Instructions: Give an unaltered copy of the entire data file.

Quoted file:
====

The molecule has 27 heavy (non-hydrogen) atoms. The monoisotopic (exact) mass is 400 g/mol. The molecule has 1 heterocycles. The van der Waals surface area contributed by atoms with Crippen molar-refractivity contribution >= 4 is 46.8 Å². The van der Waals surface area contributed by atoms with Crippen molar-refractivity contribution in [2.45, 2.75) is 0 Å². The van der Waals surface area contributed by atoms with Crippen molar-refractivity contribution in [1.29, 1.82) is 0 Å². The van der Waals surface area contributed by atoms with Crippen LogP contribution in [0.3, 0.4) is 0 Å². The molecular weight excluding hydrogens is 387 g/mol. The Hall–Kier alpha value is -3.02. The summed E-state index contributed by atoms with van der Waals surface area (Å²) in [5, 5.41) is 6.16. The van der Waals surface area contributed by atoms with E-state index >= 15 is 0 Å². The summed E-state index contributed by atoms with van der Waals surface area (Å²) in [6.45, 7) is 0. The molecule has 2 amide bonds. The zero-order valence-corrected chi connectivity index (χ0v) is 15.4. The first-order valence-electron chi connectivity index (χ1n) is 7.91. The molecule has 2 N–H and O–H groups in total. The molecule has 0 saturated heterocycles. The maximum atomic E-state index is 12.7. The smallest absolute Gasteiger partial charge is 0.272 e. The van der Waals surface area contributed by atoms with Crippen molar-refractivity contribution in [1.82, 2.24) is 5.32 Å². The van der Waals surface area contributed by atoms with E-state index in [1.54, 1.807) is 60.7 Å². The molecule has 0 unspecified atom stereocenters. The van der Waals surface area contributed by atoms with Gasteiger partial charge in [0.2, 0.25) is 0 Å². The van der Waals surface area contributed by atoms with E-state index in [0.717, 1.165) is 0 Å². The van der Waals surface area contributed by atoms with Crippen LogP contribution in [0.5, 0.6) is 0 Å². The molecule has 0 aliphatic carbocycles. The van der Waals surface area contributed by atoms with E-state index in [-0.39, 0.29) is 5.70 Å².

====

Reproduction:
The molecule has 27 heavy (non-hydrogen) atoms. The monoisotopic (exact) mass is 400 g/mol. The molecule has 1 heterocycles. The van der Waals surface area contributed by atoms with Crippen molar-refractivity contribution >= 4 is 46.8 Å². The van der Waals surface area contributed by atoms with Crippen molar-refractivity contribution in [2.45, 2.75) is 0 Å². The van der Waals surface area contributed by atoms with Crippen molar-refractivity contribution in [1.29, 1.82) is 0 Å². The van der Waals surface area contributed by atoms with Crippen LogP contribution in [0.3, 0.4) is 0 Å². The molecular weight excluding hydrogens is 387 g/mol. The Hall–Kier alpha value is -3.02. The summed E-state index contributed by atoms with van der Waals surface area (Å²) in [5, 5.41) is 6.16. The van der Waals surface area contributed by atoms with E-state index >= 15 is 0 Å². The summed E-state index contributed by atoms with van der Waals surface area (Å²) in [6.45, 7) is 0. The molecule has 2 amide bonds. The zero-order valence-corrected chi connectivity index (χ0v) is 15.4. The first-order valence-electron chi connectivity index (χ1n) is 7.91. The molecule has 2 N–H and O–H groups in total. The molecule has 0 saturated heterocycles. The maximum atomic E-state index is 12.7. The smallest absolute Gasteiger partial charge is 0.272 e. The van der Waals surface area contributed by atoms with Crippen molar-refractivity contribution in [1.82, 2.24) is 5.32 Å². The van der Waals surface area contributed by atoms with E-state index in [1.54, 1.807) is 60.7 Å². The molecule has 0 unspecified atom stereocenters. The van der Waals surface area contributed by atoms with Gasteiger partial charge in [0.2, 0.25) is 0 Å². The van der Waals surface area contributed by atoms with E-state index in [0.717, 1.165) is 0 Å². The van der Waals surface area contributed by atoms with Crippen LogP contribution in [0.5, 0.6) is 0 Å². The molecule has 0 aliphatic carbocycles. The van der Waals surface area contributed by atoms with E-state index in [-0.39, 0.29) is 5.70 Å².